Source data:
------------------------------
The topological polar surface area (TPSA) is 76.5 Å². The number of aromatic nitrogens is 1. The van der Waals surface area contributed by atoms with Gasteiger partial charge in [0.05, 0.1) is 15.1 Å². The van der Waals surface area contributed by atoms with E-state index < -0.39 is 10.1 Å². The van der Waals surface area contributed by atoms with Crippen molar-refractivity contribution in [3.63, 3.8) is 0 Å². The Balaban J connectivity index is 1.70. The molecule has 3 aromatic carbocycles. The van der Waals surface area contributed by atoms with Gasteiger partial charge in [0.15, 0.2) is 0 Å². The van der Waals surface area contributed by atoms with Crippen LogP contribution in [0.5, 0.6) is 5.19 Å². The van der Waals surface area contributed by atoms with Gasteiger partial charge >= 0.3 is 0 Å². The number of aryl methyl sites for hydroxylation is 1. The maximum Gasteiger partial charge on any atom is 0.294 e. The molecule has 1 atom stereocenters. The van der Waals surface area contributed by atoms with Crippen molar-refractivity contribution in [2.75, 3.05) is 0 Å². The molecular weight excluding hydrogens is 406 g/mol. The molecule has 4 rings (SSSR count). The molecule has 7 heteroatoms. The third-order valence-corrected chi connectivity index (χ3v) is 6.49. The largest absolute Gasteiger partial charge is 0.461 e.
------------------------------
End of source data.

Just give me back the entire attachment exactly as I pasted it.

The topological polar surface area (TPSA) is 76.5 Å². The number of aromatic nitrogens is 1. The van der Waals surface area contributed by atoms with Gasteiger partial charge in [0.05, 0.1) is 15.1 Å². The van der Waals surface area contributed by atoms with E-state index < -0.39 is 10.1 Å². The van der Waals surface area contributed by atoms with Crippen molar-refractivity contribution in [3.63, 3.8) is 0 Å². The Balaban J connectivity index is 1.70. The molecule has 3 aromatic carbocycles. The van der Waals surface area contributed by atoms with Gasteiger partial charge in [0.15, 0.2) is 0 Å². The van der Waals surface area contributed by atoms with Crippen LogP contribution in [0.5, 0.6) is 5.19 Å². The van der Waals surface area contributed by atoms with Gasteiger partial charge >= 0.3 is 0 Å². The number of aryl methyl sites for hydroxylation is 1. The maximum Gasteiger partial charge on any atom is 0.294 e. The molecule has 1 atom stereocenters. The van der Waals surface area contributed by atoms with Crippen molar-refractivity contribution in [2.75, 3.05) is 0 Å². The molecular weight excluding hydrogens is 406 g/mol. The molecule has 4 rings (SSSR count). The molecule has 7 heteroatoms. The third-order valence-corrected chi connectivity index (χ3v) is 6.49. The largest absolute Gasteiger partial charge is 0.461 e.